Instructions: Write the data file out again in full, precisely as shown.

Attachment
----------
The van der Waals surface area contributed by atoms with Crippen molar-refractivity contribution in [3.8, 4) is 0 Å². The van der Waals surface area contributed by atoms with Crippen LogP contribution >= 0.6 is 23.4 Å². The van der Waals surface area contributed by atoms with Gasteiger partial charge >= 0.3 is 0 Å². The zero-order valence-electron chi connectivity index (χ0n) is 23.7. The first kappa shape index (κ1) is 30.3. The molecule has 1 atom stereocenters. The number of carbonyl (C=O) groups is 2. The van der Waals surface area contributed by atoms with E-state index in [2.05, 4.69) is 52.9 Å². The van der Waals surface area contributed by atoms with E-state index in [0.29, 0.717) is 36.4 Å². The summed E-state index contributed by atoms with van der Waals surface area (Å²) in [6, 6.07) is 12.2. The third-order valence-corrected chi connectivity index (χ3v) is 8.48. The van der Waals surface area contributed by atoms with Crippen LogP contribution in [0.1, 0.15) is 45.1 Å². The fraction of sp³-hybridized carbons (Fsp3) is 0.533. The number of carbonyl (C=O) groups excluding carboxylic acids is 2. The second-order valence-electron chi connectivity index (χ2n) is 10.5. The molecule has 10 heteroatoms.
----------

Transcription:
The van der Waals surface area contributed by atoms with Crippen molar-refractivity contribution in [3.8, 4) is 0 Å². The van der Waals surface area contributed by atoms with Crippen LogP contribution >= 0.6 is 23.4 Å². The van der Waals surface area contributed by atoms with Gasteiger partial charge >= 0.3 is 0 Å². The zero-order valence-electron chi connectivity index (χ0n) is 23.7. The first kappa shape index (κ1) is 30.3. The molecule has 1 atom stereocenters. The number of carbonyl (C=O) groups is 2. The van der Waals surface area contributed by atoms with E-state index in [2.05, 4.69) is 52.9 Å². The van der Waals surface area contributed by atoms with E-state index in [0.29, 0.717) is 36.4 Å². The summed E-state index contributed by atoms with van der Waals surface area (Å²) in [6, 6.07) is 12.2. The third-order valence-corrected chi connectivity index (χ3v) is 8.48. The van der Waals surface area contributed by atoms with Crippen LogP contribution in [0.1, 0.15) is 45.1 Å². The fraction of sp³-hybridized carbons (Fsp3) is 0.533. The number of carbonyl (C=O) groups excluding carboxylic acids is 2. The second-order valence-electron chi connectivity index (χ2n) is 10.5. The molecule has 10 heteroatoms.